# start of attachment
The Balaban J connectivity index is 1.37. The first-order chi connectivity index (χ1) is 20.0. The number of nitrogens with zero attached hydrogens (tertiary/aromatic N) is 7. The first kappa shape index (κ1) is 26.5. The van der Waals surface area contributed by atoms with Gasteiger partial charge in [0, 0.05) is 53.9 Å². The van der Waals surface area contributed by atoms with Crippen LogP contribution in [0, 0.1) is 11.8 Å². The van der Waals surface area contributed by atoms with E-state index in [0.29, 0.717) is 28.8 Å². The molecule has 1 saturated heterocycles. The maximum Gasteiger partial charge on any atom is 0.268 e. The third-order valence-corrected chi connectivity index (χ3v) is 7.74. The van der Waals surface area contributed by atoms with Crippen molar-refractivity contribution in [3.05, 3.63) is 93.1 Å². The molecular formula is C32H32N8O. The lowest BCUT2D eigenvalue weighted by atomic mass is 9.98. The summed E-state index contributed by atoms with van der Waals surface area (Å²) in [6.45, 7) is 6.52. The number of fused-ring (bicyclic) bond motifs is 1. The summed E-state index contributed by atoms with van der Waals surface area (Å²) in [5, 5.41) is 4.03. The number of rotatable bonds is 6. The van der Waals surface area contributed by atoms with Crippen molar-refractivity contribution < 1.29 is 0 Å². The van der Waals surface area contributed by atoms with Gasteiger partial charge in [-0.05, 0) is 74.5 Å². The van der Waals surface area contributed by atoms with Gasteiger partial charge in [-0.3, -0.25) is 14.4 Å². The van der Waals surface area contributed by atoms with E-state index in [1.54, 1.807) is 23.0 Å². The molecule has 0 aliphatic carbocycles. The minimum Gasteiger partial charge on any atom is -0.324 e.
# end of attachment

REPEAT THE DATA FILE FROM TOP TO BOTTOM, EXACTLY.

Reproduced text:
The Balaban J connectivity index is 1.37. The first-order chi connectivity index (χ1) is 20.0. The number of nitrogens with zero attached hydrogens (tertiary/aromatic N) is 7. The first kappa shape index (κ1) is 26.5. The van der Waals surface area contributed by atoms with Gasteiger partial charge in [0, 0.05) is 53.9 Å². The van der Waals surface area contributed by atoms with Crippen LogP contribution in [0, 0.1) is 11.8 Å². The van der Waals surface area contributed by atoms with E-state index in [0.29, 0.717) is 28.8 Å². The molecule has 1 saturated heterocycles. The maximum Gasteiger partial charge on any atom is 0.268 e. The third-order valence-corrected chi connectivity index (χ3v) is 7.74. The van der Waals surface area contributed by atoms with Crippen molar-refractivity contribution in [3.05, 3.63) is 93.1 Å². The molecular formula is C32H32N8O. The lowest BCUT2D eigenvalue weighted by atomic mass is 9.98. The summed E-state index contributed by atoms with van der Waals surface area (Å²) in [6.45, 7) is 6.52. The number of fused-ring (bicyclic) bond motifs is 1. The summed E-state index contributed by atoms with van der Waals surface area (Å²) in [5, 5.41) is 4.03. The number of rotatable bonds is 6. The van der Waals surface area contributed by atoms with Crippen molar-refractivity contribution < 1.29 is 0 Å². The van der Waals surface area contributed by atoms with Gasteiger partial charge in [-0.05, 0) is 74.5 Å². The van der Waals surface area contributed by atoms with Gasteiger partial charge in [-0.3, -0.25) is 14.4 Å². The van der Waals surface area contributed by atoms with E-state index in [1.54, 1.807) is 23.0 Å². The molecule has 0 aliphatic carbocycles. The minimum Gasteiger partial charge on any atom is -0.324 e.